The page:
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THERE are many who think that those senators were called pedarii who did not express their opinion in words, but agreed with the opinion of others by stepping to their side of the House. How then? Whenever a decree of the senate was passed by division, did not all the senators vote in that manner? Also the following explanation of that word is given, which Gavius Bassus has left recorded in his Commentaries. For he says 1 that in the time of our forefathers senators who had held a curule magistracy used to ride to the House in a chariot, as a mark of honour; that in that chariot there was a seat on which they sat, which for that reason was called curulis; 2 but that those senators who had not yet held a curule magistracy went on foot to the House: and that therefore the senators who had not yet held the higher magistracies were called pedarii. Marcus Varro, however, in the Menippean Satire entitled ῾ιπποκύων, says 3 that some knights were called pedarii, and he seems to mean those who, since they had not yet been enrolled in the senate by the censors, were not indeed senators, but because they had held offices by vote of the people, used to come into the senate and had the right of voting. In fact, even those who had filled curule magistracies, if they had not [p. 303] yet been added by the censors to the list of senators, were not senators, and as their names came among the last, they were not asked their opinions, but went to a division on the views given by the leading members. That was the meaning of the traditional proclamation, which even to-day the consuls, for the sake of following precedent, use in summoning the senators to the House. The words of the edict are these: “Senators and those who have the right to express their opinion in the senate.”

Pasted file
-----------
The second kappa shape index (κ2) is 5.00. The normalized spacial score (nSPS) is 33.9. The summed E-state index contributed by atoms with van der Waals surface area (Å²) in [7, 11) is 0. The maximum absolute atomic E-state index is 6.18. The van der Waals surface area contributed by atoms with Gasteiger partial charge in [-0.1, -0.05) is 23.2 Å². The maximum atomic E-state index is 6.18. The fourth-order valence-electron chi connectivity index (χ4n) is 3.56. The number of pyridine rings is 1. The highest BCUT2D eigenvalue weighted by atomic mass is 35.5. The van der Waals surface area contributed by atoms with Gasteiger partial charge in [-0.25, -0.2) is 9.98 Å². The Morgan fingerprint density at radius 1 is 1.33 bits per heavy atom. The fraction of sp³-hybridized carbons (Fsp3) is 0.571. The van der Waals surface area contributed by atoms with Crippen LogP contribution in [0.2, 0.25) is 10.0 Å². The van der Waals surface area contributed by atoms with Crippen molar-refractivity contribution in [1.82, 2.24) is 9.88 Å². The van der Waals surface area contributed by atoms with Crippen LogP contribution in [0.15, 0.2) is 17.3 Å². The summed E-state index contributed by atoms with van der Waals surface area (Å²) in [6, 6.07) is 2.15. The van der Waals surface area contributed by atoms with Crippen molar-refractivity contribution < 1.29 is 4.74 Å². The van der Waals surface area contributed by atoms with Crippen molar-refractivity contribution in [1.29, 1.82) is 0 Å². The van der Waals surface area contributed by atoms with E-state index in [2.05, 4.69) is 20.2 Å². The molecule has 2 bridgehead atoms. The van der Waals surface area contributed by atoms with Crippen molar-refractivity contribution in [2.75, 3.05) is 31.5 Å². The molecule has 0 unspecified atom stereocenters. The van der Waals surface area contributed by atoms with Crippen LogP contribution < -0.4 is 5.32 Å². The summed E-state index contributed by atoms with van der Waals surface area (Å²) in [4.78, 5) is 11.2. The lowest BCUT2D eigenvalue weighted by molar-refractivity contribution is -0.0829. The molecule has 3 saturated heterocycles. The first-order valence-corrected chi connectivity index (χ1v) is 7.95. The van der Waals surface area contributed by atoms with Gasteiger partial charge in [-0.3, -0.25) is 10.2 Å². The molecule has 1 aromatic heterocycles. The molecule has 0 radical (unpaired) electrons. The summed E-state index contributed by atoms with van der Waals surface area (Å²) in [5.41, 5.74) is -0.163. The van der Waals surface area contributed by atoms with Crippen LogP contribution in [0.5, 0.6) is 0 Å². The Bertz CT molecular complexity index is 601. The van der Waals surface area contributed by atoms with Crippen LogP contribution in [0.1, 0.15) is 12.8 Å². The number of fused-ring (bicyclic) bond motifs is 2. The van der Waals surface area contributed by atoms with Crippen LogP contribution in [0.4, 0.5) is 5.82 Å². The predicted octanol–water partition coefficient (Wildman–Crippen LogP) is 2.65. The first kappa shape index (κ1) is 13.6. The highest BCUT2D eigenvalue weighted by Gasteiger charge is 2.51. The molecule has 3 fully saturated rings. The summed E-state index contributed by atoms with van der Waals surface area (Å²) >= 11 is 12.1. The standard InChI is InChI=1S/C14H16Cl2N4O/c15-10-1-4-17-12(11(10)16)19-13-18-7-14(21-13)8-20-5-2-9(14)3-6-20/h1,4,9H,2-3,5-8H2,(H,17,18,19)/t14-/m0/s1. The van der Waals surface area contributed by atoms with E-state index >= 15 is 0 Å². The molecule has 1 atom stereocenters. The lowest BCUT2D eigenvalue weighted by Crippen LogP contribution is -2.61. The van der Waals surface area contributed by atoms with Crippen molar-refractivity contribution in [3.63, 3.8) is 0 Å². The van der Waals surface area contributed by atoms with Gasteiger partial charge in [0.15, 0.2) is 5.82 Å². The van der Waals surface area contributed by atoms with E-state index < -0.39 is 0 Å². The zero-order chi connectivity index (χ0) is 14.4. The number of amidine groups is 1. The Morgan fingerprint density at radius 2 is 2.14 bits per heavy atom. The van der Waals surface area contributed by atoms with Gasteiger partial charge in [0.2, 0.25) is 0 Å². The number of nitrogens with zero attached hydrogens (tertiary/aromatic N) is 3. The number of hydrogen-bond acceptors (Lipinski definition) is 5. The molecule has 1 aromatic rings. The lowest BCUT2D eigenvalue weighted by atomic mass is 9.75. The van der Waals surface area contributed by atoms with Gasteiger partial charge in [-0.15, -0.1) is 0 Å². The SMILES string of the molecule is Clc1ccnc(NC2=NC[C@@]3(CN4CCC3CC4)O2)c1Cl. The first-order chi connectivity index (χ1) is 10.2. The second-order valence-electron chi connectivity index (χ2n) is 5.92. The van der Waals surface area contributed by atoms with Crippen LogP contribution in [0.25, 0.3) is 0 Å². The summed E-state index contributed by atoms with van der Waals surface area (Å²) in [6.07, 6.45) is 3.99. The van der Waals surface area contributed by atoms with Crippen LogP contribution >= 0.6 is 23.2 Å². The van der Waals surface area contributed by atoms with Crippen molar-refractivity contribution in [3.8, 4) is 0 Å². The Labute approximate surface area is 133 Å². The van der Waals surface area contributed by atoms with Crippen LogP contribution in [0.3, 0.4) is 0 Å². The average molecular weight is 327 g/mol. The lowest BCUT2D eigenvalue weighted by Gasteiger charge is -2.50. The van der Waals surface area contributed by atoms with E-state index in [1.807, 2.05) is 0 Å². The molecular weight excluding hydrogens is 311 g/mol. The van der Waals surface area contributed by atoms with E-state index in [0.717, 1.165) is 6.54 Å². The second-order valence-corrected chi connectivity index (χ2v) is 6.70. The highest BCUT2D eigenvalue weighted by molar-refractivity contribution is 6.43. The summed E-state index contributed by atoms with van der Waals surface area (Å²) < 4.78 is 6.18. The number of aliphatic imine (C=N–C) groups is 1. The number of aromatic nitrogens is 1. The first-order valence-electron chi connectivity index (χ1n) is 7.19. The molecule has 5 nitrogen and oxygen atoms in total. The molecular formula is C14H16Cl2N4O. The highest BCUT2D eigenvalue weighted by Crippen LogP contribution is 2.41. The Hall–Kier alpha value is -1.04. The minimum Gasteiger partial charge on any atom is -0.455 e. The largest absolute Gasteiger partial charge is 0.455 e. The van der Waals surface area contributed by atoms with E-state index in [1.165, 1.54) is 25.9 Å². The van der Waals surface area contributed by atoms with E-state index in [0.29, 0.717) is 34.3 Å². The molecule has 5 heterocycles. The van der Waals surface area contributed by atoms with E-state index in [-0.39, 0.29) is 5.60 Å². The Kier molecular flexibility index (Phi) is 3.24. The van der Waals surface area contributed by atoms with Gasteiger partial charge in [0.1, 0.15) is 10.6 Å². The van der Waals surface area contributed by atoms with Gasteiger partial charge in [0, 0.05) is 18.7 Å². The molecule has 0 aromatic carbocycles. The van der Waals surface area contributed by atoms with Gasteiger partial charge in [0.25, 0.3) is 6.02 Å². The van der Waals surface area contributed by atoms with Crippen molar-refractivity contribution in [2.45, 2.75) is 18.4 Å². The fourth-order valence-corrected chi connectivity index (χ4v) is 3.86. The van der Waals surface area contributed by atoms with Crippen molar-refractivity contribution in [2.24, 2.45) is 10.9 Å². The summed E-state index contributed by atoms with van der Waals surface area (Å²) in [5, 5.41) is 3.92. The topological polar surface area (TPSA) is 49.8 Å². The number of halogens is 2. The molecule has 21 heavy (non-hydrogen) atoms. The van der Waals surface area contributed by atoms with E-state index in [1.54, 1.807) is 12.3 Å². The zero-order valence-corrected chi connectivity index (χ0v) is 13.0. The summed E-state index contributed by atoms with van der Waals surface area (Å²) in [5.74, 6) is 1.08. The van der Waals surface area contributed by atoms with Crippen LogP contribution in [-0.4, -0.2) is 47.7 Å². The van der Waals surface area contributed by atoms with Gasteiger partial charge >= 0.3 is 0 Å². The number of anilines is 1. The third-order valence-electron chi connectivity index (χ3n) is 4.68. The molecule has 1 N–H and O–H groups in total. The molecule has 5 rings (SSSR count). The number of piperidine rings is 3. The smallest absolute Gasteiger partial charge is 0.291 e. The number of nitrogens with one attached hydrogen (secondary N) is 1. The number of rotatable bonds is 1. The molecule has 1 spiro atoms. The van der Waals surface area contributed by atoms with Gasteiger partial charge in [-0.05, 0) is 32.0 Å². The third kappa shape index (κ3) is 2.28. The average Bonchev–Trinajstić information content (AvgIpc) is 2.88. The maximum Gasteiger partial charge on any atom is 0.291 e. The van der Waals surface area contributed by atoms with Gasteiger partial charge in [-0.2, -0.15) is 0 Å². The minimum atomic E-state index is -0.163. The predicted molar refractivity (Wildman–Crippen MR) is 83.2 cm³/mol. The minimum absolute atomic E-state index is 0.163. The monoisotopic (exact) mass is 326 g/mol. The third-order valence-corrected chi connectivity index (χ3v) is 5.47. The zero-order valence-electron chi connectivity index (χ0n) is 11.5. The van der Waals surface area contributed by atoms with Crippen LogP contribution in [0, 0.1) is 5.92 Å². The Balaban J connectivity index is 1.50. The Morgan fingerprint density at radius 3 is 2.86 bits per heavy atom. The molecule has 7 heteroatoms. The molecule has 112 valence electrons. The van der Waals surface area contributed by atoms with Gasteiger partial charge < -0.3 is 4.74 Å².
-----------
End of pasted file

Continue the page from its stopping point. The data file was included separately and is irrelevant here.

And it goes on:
I have had a line of Laberius copied also, in which that word is used; I read it in a mime entitled Stricturae: 4

The aye-man's vote is but a tongueless head.
I have observed that some use a barbarous form of this word; for instead of pedarii they say pedanii.

1 Frag. 7, Fun.

2 For currulis, from currus. This derivation is given by Thurneysen, T.L.L. s.v., with the suggestion that the name, as well as the seat itself, was of Etruscan origin.

3 Frag. 220, Büchcler.

4 v. 88, Ribbeck3, who reads: sine lingua caput peddrii senténtias, and gives other versions.

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